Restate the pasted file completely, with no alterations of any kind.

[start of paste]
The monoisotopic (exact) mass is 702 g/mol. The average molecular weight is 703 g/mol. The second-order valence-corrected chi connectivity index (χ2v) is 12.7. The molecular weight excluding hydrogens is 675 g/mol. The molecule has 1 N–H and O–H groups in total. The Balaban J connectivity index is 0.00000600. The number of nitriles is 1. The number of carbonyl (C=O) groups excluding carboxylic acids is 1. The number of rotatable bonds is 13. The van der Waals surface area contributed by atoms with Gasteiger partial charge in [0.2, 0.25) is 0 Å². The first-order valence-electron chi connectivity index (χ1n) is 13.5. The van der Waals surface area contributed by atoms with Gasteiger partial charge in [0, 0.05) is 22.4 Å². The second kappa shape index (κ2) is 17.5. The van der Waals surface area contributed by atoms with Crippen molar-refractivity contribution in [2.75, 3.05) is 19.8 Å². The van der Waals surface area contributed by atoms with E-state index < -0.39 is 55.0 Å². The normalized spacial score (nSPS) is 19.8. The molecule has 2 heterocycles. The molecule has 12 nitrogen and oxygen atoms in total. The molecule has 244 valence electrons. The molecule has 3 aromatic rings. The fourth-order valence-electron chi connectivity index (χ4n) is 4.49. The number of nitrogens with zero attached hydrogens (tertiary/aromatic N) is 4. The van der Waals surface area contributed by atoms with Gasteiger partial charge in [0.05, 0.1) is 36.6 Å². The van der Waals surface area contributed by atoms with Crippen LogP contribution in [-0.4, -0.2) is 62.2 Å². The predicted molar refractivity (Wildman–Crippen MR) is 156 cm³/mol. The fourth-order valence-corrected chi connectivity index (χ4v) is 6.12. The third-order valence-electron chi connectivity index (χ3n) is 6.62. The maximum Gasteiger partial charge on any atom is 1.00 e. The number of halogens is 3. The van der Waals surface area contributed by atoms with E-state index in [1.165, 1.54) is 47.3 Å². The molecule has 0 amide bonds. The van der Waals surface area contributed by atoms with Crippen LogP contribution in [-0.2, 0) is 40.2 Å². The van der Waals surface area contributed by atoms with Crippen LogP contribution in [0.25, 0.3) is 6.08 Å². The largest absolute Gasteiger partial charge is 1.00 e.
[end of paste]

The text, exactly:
The monoisotopic (exact) mass is 702 g/mol. The average molecular weight is 703 g/mol. The second-order valence-corrected chi connectivity index (χ2v) is 12.7. The molecular weight excluding hydrogens is 675 g/mol. The molecule has 1 N–H and O–H groups in total. The Balaban J connectivity index is 0.00000600. The number of nitriles is 1. The number of carbonyl (C=O) groups excluding carboxylic acids is 1. The number of rotatable bonds is 13. The van der Waals surface area contributed by atoms with Gasteiger partial charge in [0.2, 0.25) is 0 Å². The first-order valence-electron chi connectivity index (χ1n) is 13.5. The van der Waals surface area contributed by atoms with Gasteiger partial charge in [0, 0.05) is 22.4 Å². The second kappa shape index (κ2) is 17.5. The van der Waals surface area contributed by atoms with Crippen molar-refractivity contribution in [2.75, 3.05) is 19.8 Å². The van der Waals surface area contributed by atoms with E-state index < -0.39 is 55.0 Å². The normalized spacial score (nSPS) is 19.8. The molecule has 2 heterocycles. The molecule has 12 nitrogen and oxygen atoms in total. The molecule has 244 valence electrons. The molecule has 3 aromatic rings. The fourth-order valence-electron chi connectivity index (χ4n) is 4.49. The number of nitrogens with zero attached hydrogens (tertiary/aromatic N) is 4. The van der Waals surface area contributed by atoms with Gasteiger partial charge in [0.05, 0.1) is 36.6 Å². The van der Waals surface area contributed by atoms with Crippen LogP contribution in [-0.4, -0.2) is 62.2 Å². The predicted molar refractivity (Wildman–Crippen MR) is 156 cm³/mol. The fourth-order valence-corrected chi connectivity index (χ4v) is 6.12. The third-order valence-electron chi connectivity index (χ3n) is 6.62. The maximum Gasteiger partial charge on any atom is 1.00 e. The number of halogens is 3. The van der Waals surface area contributed by atoms with E-state index in [1.165, 1.54) is 47.3 Å². The molecule has 0 amide bonds. The van der Waals surface area contributed by atoms with Crippen LogP contribution in [-0.2, 0) is 40.2 Å². The van der Waals surface area contributed by atoms with Crippen LogP contribution in [0.25, 0.3) is 6.08 Å². The largest absolute Gasteiger partial charge is 1.00 e.